Stephen Tavener "Nice movement and mechanics"

Michel Richard "il ne nécessite que 10 minutes d'explications, mais il vous faudra de nombreuses parties pour en saisir les subtilités. Le jeu est aussi tactique que les échecs, la réflexion est donc de mise. Il est cependant tout à fait original et le mode de déplacement des pions inédit."

Roughly translated: "it requires only 10 minutes of explanation, but you will need to play many games to seize the subtleties. The play is as tactical as chess, thinking about positioning. It is completely original in the manner of movement of the pieces."

Random comments on the way when you move, you move only forwards, and you must face forwards in the direcion you have moved: "It is like life".

Random comments on the connection change: "Ah, like Othello", "There's a move like that in Yinsh".


"reminds me of Tron ... I like this the best of the three in the series. It's certainly simplistic, yet fun." Tom Vasel

"interesting 2-4-player game that can be played in 15 minutes... Nice to see an abstract that more than 2 can play" Dean Howard.

Michel Richard "il s'agit d'une règle simplifiée, s'apparentant à celle d'Isola. Elle s'apprend en 3 minutes et il n'est pas nécessaire de jouer un nombre incalculable de parties pour acquérir une bonne technique de jeu"

Roughly translated: "You can learn the game in three minutes, with simple rules focused on creating barriers".

Random comments: "A bit like Go but with pieces moving to lay down the stones".


"An interesting multiplayer abstract" Shannon Appelcline

"Good game, probably excellent for its style, but it just doesn't grab me. Reminds me too much of chess" Robert Jones

The 302 game set

"The board is simply a large grid of star spaces, split into nine regions by thick black lines. Each of the four sets of pieces comes in a small box with lid of that color (yellow, red, green, and black). The pieces are all wooden - with the markers being small cylinders, and the chevrons triangular pieces that remind one of an arrowhead. The game certainly looks abstract; and while it's pleasing on the eye, it is "no frills". Everything fits easily inside the square box; and I really liked the four smaller boxes, as they kept all the pieces organized quite well." Tom Vasel

"The wooden markers are nice, but not enough to justify the $49.80 list price." Robert Jones

The 101 game set

"Le matériel est EXCEPTIONNEL !!! Plateau de jeu en bois et plus de 200 tuiles en céramique. - Impossible de résister à la tentation de manipuler les pions…" Michel Richard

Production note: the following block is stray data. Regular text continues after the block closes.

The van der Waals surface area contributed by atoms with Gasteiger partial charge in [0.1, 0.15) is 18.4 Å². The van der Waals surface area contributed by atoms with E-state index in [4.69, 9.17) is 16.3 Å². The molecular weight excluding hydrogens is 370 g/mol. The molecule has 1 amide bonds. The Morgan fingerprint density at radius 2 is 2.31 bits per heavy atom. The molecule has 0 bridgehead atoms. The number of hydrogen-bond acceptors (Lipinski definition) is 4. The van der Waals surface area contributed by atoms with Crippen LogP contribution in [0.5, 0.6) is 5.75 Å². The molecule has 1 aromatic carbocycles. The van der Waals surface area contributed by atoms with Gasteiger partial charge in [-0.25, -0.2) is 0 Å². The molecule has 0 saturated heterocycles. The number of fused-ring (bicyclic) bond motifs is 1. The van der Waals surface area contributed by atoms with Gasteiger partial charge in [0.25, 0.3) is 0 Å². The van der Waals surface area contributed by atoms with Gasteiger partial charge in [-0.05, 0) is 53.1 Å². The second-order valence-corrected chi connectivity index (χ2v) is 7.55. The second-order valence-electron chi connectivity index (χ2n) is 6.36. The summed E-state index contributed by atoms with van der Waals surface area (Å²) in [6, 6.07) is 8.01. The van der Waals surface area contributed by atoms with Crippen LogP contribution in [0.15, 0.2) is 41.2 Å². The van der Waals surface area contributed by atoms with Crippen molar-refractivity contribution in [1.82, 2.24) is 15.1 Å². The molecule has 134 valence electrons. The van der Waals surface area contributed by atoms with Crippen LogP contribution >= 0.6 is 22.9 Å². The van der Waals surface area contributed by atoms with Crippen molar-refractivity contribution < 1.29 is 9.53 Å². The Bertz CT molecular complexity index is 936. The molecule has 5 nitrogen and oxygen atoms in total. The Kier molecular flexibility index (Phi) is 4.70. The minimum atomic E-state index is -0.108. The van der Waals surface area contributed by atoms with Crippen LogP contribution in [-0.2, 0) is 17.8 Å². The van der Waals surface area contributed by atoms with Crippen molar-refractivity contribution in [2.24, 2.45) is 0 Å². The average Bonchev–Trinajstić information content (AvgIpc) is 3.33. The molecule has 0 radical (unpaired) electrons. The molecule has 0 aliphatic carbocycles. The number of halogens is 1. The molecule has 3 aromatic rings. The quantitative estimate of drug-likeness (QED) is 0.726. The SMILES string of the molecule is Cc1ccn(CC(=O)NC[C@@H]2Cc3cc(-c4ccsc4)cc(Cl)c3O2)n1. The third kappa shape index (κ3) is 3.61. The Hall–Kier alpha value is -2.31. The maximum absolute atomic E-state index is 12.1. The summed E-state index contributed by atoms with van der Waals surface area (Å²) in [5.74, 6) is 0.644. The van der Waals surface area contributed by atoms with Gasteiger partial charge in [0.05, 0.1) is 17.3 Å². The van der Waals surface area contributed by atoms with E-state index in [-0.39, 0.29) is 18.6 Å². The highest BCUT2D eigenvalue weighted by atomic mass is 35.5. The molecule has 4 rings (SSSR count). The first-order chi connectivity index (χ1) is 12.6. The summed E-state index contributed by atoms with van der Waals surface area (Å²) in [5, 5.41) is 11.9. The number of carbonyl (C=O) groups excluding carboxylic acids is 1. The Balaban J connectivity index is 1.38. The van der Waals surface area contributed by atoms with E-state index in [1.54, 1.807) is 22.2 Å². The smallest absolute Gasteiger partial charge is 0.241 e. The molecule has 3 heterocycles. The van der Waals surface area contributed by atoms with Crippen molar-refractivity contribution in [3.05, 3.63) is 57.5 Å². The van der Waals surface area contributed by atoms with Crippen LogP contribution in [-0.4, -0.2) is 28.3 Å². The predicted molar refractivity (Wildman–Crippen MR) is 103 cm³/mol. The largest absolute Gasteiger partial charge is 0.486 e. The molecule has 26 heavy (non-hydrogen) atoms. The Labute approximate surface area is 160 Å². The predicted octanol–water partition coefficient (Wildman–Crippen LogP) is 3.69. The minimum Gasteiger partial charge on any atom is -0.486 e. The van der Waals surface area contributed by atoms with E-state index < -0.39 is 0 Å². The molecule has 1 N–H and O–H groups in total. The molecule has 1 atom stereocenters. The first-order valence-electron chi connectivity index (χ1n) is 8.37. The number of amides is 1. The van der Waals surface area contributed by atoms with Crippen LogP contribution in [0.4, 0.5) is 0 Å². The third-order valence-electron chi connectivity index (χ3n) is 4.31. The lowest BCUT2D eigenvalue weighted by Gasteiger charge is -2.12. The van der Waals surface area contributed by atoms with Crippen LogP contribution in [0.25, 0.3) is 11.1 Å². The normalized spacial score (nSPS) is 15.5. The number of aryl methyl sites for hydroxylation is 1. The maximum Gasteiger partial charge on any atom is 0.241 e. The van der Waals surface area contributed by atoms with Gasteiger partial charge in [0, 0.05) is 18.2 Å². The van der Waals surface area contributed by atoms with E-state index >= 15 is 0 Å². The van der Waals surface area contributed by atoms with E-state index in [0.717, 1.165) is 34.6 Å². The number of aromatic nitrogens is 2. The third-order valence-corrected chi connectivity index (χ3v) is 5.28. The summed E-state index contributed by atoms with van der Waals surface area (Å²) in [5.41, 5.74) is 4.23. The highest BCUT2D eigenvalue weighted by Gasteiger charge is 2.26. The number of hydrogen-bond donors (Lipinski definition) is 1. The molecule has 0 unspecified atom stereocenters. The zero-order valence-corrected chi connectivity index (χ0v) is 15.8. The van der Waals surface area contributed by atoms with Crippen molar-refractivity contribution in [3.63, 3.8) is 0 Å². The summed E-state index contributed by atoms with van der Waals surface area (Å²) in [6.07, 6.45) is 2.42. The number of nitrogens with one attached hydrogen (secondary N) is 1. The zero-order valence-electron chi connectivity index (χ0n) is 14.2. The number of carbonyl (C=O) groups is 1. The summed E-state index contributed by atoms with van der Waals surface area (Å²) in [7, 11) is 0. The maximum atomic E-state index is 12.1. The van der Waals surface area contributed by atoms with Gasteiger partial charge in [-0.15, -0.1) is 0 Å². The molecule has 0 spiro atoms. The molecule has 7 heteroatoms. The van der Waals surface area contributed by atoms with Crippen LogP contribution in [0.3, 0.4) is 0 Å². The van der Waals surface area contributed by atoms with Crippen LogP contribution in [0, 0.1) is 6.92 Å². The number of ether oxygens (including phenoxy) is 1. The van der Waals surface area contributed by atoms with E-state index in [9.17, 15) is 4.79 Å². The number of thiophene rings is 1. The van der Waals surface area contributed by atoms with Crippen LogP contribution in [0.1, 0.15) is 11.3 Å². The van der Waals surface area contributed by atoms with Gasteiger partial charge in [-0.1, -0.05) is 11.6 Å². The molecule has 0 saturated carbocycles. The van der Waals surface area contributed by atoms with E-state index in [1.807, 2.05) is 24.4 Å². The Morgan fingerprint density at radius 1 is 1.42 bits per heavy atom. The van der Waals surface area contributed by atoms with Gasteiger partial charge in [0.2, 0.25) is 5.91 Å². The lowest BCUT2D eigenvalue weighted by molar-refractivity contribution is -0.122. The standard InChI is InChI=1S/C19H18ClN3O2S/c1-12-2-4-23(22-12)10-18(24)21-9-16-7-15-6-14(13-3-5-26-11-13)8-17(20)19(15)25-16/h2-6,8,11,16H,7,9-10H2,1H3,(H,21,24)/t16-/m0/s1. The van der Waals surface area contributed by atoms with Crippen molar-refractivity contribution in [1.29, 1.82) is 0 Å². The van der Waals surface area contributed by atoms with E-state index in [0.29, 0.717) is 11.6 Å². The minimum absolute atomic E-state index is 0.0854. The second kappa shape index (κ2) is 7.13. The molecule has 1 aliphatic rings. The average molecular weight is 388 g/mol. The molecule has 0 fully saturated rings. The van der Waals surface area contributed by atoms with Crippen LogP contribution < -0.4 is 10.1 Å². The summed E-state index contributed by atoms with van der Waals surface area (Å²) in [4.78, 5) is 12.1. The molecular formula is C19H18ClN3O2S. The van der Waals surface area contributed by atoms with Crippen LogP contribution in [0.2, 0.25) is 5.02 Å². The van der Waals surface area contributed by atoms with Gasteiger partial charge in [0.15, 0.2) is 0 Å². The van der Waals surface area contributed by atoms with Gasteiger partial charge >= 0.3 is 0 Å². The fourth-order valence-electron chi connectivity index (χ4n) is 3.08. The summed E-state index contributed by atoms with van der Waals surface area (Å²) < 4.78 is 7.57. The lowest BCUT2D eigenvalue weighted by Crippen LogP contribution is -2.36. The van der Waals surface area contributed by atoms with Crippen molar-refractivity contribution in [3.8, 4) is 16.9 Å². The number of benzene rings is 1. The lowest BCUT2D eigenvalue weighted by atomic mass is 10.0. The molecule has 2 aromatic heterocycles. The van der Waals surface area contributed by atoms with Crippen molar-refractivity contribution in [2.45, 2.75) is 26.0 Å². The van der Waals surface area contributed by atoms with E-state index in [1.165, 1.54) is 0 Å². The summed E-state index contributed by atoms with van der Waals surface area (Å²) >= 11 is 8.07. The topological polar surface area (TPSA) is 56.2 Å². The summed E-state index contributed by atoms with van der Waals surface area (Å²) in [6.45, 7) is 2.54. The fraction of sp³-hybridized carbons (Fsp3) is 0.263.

Roughly translated: "The material is EXCEPTIONAL!!! Wooden game board and more than 200 ceramic tiles. - Impossible to resist temptation to handle the pieces…"

Features of Pacru, Azacru & Shacru that may be shared with other games

This is very much work in progress and suggestions (or corrections) very welcome.

The Pacru Board




Features of Pacru, Azacru & Shacru that are distinctive

Not sure which other games have pieces that move like the chevron, where the piece can only move forwards, and where it must point in the direction that it has moved. Any assistance on this point gratefully received.
Similarly not sure which other games have the idea (as in Shacru & Azacru) of a borderland twist or similar ... that when passing through some barrier,border or line, you are entitled to shift your piece in a way you cannot normally do.

The following claims are made by Mike Wellman the inventor of Pacru, Azacru & Shacru. Not that he knows them to be true, but that he believes them to be true:
Pacru and Azacru share a set of features that are not to be found in other games. Yes you can find various single features in other games but nothing that could be reasonably described as similar. It is this combination of features that partly gives a game its special flavour.
1) the rule forbidding a piece to land on a square of different colour
2) the connection change
3) the division of the board into borderlands
4) the power of movement

In addition Pacru has another set of features (not mutually exclusive of the list above) that on its own would make the game unique
1) the rule forbidding a piece to land on a square of different colour
2) the way the pieces can only move forwards
3) the division of the board into borderlands
4) the borderland change

In addition to a) and b) Pacru also has two dynamics for both increasing power in the game, and winning the game: the territorial capture primarily down to a) and b) but also piece capture.